-B

  3. Ghassen Ben Mansour
    March 3rd, 2012 at 12:09 | #3

    Hi Kohsuke ,
    thanks for sharing.I want to experiment the remoting api from the cli-channel-demo. but I have the following exception :

    Exception in thread “main” java.io.FileNotFoundException: http://localhost:8080/cli
    at sun.net.www.protocol.http.HttpURLConnection.getInputStream(Unknown Source)
    at hudson.cli.FullDuplexHttpStream.(FullDuplexHttpStream.java:77)
    at hudson.cli.CLI.connectViaHttp(CLI.java:150)
    at hudson.cli.CLI.(CLI.java:134)
    at hudson.cli.CLI.(CLI.java:107)
    at hudson.cli.CLI.(CLI.java:99)
    at hudson.cli.CLI.(CLI.java:91)
    at org.jenkinsci.demo.cli.App.main(App.java:27)

    Can you help me with that ? another question is it possible to experiment the remoting api without using jenkins server ?

    Regards.

  4. March 13th, 2012 at 10:17 | #4

    The error seems to indicate that you don’t have Jenkins running on localhost port 8080.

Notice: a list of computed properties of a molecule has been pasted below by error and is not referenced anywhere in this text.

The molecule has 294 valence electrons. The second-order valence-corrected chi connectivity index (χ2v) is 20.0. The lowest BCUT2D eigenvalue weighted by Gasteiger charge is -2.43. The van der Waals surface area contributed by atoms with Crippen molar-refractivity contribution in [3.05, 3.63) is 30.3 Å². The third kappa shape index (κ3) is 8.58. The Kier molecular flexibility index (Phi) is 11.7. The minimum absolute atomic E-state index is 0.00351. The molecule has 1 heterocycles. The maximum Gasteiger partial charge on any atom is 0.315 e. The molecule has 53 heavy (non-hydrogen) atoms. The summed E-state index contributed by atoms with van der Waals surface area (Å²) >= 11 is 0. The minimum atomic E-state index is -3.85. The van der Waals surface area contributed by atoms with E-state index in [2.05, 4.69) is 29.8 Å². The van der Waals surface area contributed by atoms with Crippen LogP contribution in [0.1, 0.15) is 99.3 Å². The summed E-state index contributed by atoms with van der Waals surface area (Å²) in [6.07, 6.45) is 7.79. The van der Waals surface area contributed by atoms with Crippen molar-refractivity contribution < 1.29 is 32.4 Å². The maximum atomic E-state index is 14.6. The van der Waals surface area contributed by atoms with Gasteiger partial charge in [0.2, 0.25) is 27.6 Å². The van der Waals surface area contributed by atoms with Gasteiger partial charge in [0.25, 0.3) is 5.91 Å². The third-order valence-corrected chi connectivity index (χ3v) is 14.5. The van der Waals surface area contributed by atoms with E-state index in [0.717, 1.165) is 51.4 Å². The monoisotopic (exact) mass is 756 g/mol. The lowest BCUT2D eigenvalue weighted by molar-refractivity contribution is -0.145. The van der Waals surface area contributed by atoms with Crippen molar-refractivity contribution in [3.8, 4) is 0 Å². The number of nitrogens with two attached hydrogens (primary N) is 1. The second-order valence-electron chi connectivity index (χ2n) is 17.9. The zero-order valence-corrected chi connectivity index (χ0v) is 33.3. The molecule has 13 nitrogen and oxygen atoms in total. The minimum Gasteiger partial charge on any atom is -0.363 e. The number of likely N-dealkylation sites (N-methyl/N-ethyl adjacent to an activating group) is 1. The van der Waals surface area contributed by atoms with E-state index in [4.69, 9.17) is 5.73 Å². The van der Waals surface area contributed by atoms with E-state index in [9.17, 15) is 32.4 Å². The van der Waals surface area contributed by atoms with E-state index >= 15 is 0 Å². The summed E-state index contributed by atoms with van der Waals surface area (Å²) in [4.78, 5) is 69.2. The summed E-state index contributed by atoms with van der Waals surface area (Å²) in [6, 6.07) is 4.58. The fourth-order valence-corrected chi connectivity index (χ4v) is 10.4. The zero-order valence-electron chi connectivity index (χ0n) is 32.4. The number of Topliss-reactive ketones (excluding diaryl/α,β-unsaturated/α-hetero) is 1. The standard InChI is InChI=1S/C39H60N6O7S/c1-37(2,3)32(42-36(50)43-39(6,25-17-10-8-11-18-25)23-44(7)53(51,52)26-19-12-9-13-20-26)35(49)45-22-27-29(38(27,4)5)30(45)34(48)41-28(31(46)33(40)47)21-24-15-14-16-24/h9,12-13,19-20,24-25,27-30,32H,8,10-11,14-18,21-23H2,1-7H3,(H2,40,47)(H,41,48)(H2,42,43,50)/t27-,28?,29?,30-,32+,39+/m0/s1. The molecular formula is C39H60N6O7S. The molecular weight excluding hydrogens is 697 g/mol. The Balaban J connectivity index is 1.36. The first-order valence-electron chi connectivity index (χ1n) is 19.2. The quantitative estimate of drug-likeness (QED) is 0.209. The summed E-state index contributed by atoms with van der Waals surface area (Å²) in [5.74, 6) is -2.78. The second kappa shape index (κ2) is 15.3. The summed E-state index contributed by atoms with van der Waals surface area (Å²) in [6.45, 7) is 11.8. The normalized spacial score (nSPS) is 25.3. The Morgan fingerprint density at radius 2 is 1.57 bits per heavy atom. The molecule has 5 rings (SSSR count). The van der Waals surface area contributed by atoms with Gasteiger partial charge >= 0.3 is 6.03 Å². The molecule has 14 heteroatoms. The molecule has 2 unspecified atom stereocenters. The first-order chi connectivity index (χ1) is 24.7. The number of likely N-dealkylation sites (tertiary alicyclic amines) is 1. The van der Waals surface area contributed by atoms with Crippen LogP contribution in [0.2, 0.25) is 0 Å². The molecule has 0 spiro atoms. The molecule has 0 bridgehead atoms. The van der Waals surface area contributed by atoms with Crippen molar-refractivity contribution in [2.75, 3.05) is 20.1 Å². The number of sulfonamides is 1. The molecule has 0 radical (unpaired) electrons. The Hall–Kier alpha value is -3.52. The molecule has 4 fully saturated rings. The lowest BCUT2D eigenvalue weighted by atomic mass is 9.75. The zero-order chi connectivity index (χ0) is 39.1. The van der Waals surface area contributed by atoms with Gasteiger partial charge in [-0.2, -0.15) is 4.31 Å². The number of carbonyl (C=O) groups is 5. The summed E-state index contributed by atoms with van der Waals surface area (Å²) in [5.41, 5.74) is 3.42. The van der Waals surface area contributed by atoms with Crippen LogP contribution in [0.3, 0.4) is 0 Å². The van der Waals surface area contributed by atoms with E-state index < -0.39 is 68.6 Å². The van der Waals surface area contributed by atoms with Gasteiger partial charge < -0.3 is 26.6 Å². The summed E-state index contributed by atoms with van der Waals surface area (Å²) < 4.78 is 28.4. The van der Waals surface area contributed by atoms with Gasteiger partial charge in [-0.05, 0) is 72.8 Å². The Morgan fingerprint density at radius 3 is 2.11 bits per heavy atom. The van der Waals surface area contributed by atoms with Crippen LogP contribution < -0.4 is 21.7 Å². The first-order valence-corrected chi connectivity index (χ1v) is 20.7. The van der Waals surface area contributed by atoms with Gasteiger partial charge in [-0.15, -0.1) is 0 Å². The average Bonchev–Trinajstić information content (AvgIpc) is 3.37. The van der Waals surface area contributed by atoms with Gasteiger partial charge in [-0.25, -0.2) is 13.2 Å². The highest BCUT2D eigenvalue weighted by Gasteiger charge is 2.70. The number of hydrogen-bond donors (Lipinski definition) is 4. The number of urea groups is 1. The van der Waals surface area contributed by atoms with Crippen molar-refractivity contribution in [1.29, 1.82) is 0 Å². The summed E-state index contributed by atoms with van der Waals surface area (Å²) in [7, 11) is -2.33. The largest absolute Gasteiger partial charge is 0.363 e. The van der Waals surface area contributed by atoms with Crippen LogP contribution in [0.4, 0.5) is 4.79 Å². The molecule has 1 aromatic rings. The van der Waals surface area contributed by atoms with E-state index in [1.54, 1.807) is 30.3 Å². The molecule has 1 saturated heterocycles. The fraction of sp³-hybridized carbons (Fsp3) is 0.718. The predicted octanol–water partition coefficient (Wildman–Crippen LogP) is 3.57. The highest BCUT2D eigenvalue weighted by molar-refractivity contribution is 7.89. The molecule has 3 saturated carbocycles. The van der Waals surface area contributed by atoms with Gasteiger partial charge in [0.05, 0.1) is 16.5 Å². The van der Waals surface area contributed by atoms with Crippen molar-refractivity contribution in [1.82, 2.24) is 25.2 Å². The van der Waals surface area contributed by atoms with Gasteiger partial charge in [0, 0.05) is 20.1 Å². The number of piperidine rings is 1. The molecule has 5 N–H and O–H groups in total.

5. rick
    June 7th, 2012 at 12:06 | #5

    I’m trying to run the cli-channel-demo for the removing api but cannot because some of the dependencies are not available. Do I need to extract these jars out from the war file? Or are they available in a maven repo?

    thanks

  6. rick
    June 7th, 2012 at 12:10 | #6

    Are there any good samples for pragmatically controlling jenkins using the remoting api? I know that I can go thru the javadocs of jenkins and try to figure out what everything does but was hoping for some good snippets somewhere to show me some of the common things that can be done.